One of the mysteries of the English language finally explained.
(in East Africa) a minibus or similar vehicle used as a taxi.
- ‘The government was particularly targeting the vehicles known as matatus - usually 24-seater vans and 32-seater omnibuses owned by individuals.’
- ‘These are matatus, the most popular means of transport for Nairobi's two million people.’
- ‘Hooting matatu taxis add to the confusion with their somewhat tumultuous chaos.’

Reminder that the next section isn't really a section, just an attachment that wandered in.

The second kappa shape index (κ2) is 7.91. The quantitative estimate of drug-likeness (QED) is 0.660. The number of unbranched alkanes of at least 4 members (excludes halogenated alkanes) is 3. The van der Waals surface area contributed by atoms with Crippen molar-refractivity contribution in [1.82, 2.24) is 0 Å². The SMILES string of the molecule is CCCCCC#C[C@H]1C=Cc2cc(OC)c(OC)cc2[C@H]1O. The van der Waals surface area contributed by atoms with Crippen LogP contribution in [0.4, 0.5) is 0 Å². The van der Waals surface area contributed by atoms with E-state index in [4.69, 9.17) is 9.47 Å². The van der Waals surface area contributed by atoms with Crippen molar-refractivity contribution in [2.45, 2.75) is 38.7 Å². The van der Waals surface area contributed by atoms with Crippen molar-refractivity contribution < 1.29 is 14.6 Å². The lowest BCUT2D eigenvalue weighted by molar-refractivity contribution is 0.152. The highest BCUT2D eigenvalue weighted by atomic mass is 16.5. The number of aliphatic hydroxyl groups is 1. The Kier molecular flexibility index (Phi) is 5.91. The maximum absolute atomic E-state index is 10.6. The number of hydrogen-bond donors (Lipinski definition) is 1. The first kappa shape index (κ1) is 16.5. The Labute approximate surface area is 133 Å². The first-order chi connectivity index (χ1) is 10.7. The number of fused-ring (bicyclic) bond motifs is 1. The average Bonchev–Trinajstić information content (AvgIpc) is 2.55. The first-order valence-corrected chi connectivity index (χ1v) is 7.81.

- ‘He reappears with a matatu (which in a more touristy place has the wonderful name of ‘tandala,’ as that is how much it costs without pre-barter), which is a mini minibus, basically a van with seats.’
- ‘I waded through the taxi-park bedlam into a matatu, and was squashed up on all sides by strangely comforting fat hips, warm arms, moist breaths.’
Swahili, short for mapeni matatu ‘thirty cents’, a flat fare charged in the early 1960s.
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